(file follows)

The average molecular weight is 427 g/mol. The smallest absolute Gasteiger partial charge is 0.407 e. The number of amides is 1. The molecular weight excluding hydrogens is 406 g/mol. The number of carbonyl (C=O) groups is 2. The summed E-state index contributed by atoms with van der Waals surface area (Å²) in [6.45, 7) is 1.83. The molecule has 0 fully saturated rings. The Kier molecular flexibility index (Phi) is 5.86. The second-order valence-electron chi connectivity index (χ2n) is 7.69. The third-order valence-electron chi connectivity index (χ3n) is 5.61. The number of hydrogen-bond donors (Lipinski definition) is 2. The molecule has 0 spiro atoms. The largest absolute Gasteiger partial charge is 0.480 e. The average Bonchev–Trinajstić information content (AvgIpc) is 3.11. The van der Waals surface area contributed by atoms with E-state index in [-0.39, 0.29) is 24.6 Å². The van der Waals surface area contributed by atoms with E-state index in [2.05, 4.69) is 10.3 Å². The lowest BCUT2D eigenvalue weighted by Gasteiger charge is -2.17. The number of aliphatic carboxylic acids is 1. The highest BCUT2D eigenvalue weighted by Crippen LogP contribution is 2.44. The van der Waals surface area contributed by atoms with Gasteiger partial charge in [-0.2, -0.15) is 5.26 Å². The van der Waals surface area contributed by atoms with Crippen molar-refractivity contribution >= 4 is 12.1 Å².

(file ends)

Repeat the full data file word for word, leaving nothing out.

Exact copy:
The average molecular weight is 427 g/mol. The smallest absolute Gasteiger partial charge is 0.407 e. The number of amides is 1. The molecular weight excluding hydrogens is 406 g/mol. The number of carbonyl (C=O) groups is 2. The summed E-state index contributed by atoms with van der Waals surface area (Å²) in [6.45, 7) is 1.83. The molecule has 0 fully saturated rings. The Kier molecular flexibility index (Phi) is 5.86. The second-order valence-electron chi connectivity index (χ2n) is 7.69. The third-order valence-electron chi connectivity index (χ3n) is 5.61. The number of hydrogen-bond donors (Lipinski definition) is 2. The molecule has 0 spiro atoms. The largest absolute Gasteiger partial charge is 0.480 e. The average Bonchev–Trinajstić information content (AvgIpc) is 3.11. The van der Waals surface area contributed by atoms with E-state index in [-0.39, 0.29) is 24.6 Å². The van der Waals surface area contributed by atoms with E-state index in [2.05, 4.69) is 10.3 Å². The lowest BCUT2D eigenvalue weighted by Gasteiger charge is -2.17. The number of aliphatic carboxylic acids is 1. The highest BCUT2D eigenvalue weighted by Crippen LogP contribution is 2.44. The van der Waals surface area contributed by atoms with Gasteiger partial charge in [-0.2, -0.15) is 5.26 Å². The van der Waals surface area contributed by atoms with Crippen molar-refractivity contribution >= 4 is 12.1 Å².